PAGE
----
I do consider them concept records. I need some kind of driving force to keep me organized and focused, so I do it with concepts. Pretty much every record I’ve done in the past 6 years has had one – just some are more dominant and others are more vague. Most often I come up with the concept before the material. Once I find an idea I’d want to write a lot on, and it seems exciting, I’ll start writing for it. The writing sometimes goes on for years. I started working on material for these Family Tree records in 2007, and I’m still adding to it even now. I tend to let these things stew for a really long time before I have a finished product.
In addition to music, you also do other forms of art, such as illustrations, right? What would you consider your favorite medium?
Yeah, I’ve been drawing and painting since I was a kid. But these days I more work on visuals when I have a specific reason to., like designing shirts or records covers, or something of the sort. It’s not something I do for recreation as much.
I actually wanted to be a writer before getting into music. After high school I quit my jobs, lived on my mom’s couch and wrote every day for over a year. I took part in online writer’s workshops, joined various fiction groups, eventually became an assistant editor for a workshop. I amassed two books in that time, then one day, out of the blue, my hard drive crashed. I hadn’t backed any of my work up. Like that, most of what I’d worked on for over a year was gone. The books were garbage, but it was still quite a blow.
Not knowing what else to do with myself, I started making music again. I’d been in bands a lot during high school, but it turned out to really work for me the 2nd time around. I focused more on recording and less on shows and bands and found myself enjoying it a lot more. These days music is definitely my favorite medium, but one day I want to focus on writing again. I have a lot of stories I want to tell.
What do you like to do in your spare time, when you’re not playing shows or recording?
I got into strength training about 3 years ago. So I lift weights 3 nights a week for about 2 hours. It started as a way to overcome my sleeping problems and correct the issues with my lower back from an old skateboarding injury, but I’ve come to really enjoy it. Somewhat to my surprise. I also love reading, and go through a book every week or two. I like to play Street Fighter when I have the time. It’s something I’ve played since I was a kid, and I still go to tournaments and compete when I can. I go to the beach a lot these days, too. I like swimming in the ocean.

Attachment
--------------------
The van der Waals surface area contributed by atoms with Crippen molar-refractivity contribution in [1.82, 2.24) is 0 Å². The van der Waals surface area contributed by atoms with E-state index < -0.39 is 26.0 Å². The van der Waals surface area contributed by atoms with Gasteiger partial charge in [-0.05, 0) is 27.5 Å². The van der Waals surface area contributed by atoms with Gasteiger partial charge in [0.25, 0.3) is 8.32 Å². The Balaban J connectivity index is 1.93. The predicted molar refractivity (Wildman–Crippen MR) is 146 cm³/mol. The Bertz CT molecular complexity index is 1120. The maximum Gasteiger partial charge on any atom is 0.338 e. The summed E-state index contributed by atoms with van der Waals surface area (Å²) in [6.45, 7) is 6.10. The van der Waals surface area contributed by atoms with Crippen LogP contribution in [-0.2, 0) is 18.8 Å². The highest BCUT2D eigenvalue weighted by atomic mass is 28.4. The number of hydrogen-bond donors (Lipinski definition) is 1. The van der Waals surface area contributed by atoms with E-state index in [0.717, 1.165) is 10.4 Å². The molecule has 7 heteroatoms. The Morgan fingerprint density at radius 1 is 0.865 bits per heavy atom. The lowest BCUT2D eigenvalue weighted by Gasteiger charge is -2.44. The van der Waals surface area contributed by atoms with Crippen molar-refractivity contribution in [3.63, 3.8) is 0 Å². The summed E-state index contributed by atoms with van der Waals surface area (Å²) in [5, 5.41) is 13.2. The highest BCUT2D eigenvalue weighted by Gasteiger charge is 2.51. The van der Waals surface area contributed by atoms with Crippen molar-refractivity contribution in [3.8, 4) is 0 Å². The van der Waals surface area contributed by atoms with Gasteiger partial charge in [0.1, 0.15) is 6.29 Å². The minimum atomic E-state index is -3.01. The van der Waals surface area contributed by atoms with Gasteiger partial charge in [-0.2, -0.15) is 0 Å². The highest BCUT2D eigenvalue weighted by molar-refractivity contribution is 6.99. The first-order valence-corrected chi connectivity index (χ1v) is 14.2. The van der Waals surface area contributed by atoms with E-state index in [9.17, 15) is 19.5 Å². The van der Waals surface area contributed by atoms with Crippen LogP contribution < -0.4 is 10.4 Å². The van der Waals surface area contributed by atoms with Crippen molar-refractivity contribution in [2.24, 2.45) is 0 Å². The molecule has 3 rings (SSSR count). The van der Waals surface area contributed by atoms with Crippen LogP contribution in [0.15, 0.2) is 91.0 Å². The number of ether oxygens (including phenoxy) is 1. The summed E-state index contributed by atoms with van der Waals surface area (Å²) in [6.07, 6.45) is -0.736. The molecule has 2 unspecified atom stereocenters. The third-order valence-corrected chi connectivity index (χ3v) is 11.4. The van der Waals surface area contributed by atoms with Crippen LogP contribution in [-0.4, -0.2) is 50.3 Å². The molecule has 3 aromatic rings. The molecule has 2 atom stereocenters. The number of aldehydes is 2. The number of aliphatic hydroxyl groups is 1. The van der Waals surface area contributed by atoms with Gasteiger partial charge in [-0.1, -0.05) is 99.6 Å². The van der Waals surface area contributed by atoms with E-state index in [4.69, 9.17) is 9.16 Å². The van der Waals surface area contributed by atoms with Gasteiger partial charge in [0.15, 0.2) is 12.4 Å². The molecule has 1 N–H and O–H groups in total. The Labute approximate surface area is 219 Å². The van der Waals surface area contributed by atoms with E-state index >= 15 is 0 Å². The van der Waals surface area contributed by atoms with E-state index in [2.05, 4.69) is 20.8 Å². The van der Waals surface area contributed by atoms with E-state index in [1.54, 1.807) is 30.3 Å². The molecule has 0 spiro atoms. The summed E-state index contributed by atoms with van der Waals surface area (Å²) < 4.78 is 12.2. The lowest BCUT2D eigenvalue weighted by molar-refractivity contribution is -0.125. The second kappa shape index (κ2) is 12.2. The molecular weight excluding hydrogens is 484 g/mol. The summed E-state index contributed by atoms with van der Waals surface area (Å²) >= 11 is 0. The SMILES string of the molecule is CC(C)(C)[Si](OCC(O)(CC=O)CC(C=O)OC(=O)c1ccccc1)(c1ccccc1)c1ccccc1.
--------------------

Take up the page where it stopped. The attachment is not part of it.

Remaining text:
It seems like there’s a pretty good music scene in Jacksonville. I’m a fan of rickoLus, who’s a friend of yours isn’t he? Are there any other artists from your area that you can recommend?
I actually know very little about the music scene here. I don’t ever play in town, and I rarely go out anymore. But I like a lot of what my friends make.
I’ve known Rick/Rickolus since I was 5 years old. So yeah. One of my oldest friends. We actually just finished a record together about two months ago called “Clone”, which will come out early next year. Another friend of mine, Jeremiah Johnson, makes really cool stuff under a project called “Wudun.” I’m also friends with Owen Holmes of “Gospel Music”, and Jack Ringca who now plays as “Jackie Stranger.” I don’t think he has any recordings done yet, though.
So yeah, I guess there’s a good amount of stuff here, but it doesn’t feel like a music scene. These are just people I’ve been friends with for a long time now.
What can we expect from you in the near future?
I’m releasing a free Radical Face EP in August. Then the new full-length record in September. Also working on some music videos, and then some touring in fall. Clone will be released early next year. So a whole bunch of new stuff, I guess.
Anything you’d like to add?
I think that’s it. Thanks for having me.
Ben’s music (from various projects), as well as news, can be found at his website www.radicalface.com.
He can also be found on facebook at facebook.com/RadicalFace and